Re: Selectors

Speaking of how DOM events relate to pseudo-classes, is there any  
reason why the BODY tag is able to respond to focus events through  
JavaScript (when the window or frame becomes active and can receive  
keyboard events, for instance), but "body:focus" doesn't work in CSS  
(at least not in my testing).

On Oct 16, 2008, at 8:45 AM, Simon Fraser wrote:

> On Oct 16, 2008, at 8:27 am, Daniel Glazman wrote:
>> Anne van Kesteren wrote:
>>> On Thu, 16 Oct 2008 15:55:35 +0200, Daniel Glazman < 
>>> > wrote:
>>>>    * Does :hover apply to parent of hovered element if that element
>>>>      is positioned "outside" of its parent?
>>> Seems that :hover should rely on hit testing just like mouse  
>>> events. Not sure why it matters where an element is positioned.
>> That's exactly why it is an issue !
>> Imagine an element having a sub-element positioned outside of its
>> parent. IF :hover works like a mouse event, then it bubbles from the
>> original target to the parent. But the mouse event occured OUTSIDE of
>> the box of the parent, which is not easy to understand from a CSS
>> author's perspective since he/she is not manipulating a mouse event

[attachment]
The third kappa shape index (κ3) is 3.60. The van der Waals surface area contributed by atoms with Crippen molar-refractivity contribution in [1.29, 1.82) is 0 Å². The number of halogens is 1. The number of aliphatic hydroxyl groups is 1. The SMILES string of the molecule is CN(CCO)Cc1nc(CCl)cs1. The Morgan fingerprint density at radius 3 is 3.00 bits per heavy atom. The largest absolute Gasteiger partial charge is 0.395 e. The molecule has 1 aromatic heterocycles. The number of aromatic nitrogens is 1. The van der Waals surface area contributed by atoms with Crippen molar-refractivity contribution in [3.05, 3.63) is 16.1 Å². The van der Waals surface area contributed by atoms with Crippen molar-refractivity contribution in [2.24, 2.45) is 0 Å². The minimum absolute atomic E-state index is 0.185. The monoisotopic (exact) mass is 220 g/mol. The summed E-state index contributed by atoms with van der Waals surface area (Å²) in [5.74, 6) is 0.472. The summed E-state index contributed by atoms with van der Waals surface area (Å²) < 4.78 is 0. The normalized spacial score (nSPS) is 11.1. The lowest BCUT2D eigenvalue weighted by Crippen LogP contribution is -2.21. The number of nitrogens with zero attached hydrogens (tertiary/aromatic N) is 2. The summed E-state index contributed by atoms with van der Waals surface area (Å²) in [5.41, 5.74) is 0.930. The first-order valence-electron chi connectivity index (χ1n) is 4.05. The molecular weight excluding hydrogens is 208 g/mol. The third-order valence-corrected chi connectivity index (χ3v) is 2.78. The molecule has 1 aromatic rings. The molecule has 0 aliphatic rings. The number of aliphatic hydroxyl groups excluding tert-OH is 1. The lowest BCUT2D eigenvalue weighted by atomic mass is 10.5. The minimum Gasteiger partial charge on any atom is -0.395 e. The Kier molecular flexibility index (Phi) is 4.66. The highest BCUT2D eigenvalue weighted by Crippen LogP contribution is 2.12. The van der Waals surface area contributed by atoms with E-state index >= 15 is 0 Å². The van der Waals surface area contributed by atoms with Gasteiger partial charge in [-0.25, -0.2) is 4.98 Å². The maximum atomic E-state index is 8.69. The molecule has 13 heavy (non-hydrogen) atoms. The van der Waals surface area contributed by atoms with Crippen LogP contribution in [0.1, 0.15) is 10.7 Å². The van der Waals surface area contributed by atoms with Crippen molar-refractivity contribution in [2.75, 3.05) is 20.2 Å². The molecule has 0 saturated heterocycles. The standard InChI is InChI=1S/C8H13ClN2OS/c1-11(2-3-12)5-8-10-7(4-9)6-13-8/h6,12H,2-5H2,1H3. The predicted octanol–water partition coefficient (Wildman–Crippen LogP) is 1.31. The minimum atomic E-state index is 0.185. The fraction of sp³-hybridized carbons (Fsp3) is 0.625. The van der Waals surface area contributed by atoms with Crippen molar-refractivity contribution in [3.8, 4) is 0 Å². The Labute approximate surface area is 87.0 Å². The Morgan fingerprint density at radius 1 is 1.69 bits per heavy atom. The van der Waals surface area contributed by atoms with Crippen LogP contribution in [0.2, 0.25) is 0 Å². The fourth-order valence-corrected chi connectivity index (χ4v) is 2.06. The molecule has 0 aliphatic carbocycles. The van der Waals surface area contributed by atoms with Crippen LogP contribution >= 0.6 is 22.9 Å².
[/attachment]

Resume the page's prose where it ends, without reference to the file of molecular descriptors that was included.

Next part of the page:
>> in
>> a DOM but a pointer hovering some elements in a window...
> I think :hover has to always have the same targeting behavior as
> hit testing for mouse events, so that page authors can rely on
> :hover style as a way of communicating to the user that clicking
> on an element will do something (even if the :hover style and
> event handler are on a parent of the hit element). Changing
> this would both break existing pages, and complicate implementations.
> Now that we have positioning/transforms etc. that can move elements
> outside the box of their parents, the DOM behavior of propagating
> events up the parent chain seems anachronistic. You could imagine
> an alternative, like sending the event to each element at the hit
> point in z-order. However, such a behavioral change would be a large
> undertaking.
> Earlier (< 
> >)
> we proposed that the SVG pointer-events property be applied to HTML.
> Both Mozilla and WebKit intend to implement this, and it allows
> authors to have some control over hit testing via CSS.
> Simon

Received on Thursday, 16 October 2008 17:19:16 UTC